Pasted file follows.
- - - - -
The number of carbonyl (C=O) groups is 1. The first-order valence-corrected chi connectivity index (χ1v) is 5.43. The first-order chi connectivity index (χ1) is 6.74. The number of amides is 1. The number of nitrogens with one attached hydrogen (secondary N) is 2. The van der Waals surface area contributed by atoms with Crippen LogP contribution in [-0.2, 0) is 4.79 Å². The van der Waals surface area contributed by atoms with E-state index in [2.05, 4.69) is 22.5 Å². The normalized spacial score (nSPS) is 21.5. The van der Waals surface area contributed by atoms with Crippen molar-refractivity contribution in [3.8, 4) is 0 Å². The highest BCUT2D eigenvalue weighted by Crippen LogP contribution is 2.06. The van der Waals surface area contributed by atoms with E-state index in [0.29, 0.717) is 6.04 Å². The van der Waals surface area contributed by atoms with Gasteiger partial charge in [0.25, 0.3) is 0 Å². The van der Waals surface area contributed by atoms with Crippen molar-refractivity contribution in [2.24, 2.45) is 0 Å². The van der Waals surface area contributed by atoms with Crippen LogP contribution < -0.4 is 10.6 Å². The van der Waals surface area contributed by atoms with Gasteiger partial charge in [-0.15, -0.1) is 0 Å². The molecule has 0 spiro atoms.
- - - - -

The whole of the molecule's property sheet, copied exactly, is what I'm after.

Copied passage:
The number of carbonyl (C=O) groups is 1. The first-order valence-corrected chi connectivity index (χ1v) is 5.43. The first-order chi connectivity index (χ1) is 6.74. The number of amides is 1. The number of nitrogens with one attached hydrogen (secondary N) is 2. The van der Waals surface area contributed by atoms with Crippen LogP contribution in [-0.2, 0) is 4.79 Å². The van der Waals surface area contributed by atoms with E-state index in [2.05, 4.69) is 22.5 Å². The normalized spacial score (nSPS) is 21.5. The van der Waals surface area contributed by atoms with Crippen molar-refractivity contribution in [3.8, 4) is 0 Å². The highest BCUT2D eigenvalue weighted by Crippen LogP contribution is 2.06. The van der Waals surface area contributed by atoms with E-state index in [0.29, 0.717) is 6.04 Å². The van der Waals surface area contributed by atoms with Gasteiger partial charge in [0.25, 0.3) is 0 Å². The van der Waals surface area contributed by atoms with Crippen molar-refractivity contribution in [2.24, 2.45) is 0 Å². The van der Waals surface area contributed by atoms with Crippen LogP contribution < -0.4 is 10.6 Å². The van der Waals surface area contributed by atoms with Gasteiger partial charge in [-0.15, -0.1) is 0 Å². The molecule has 0 spiro atoms.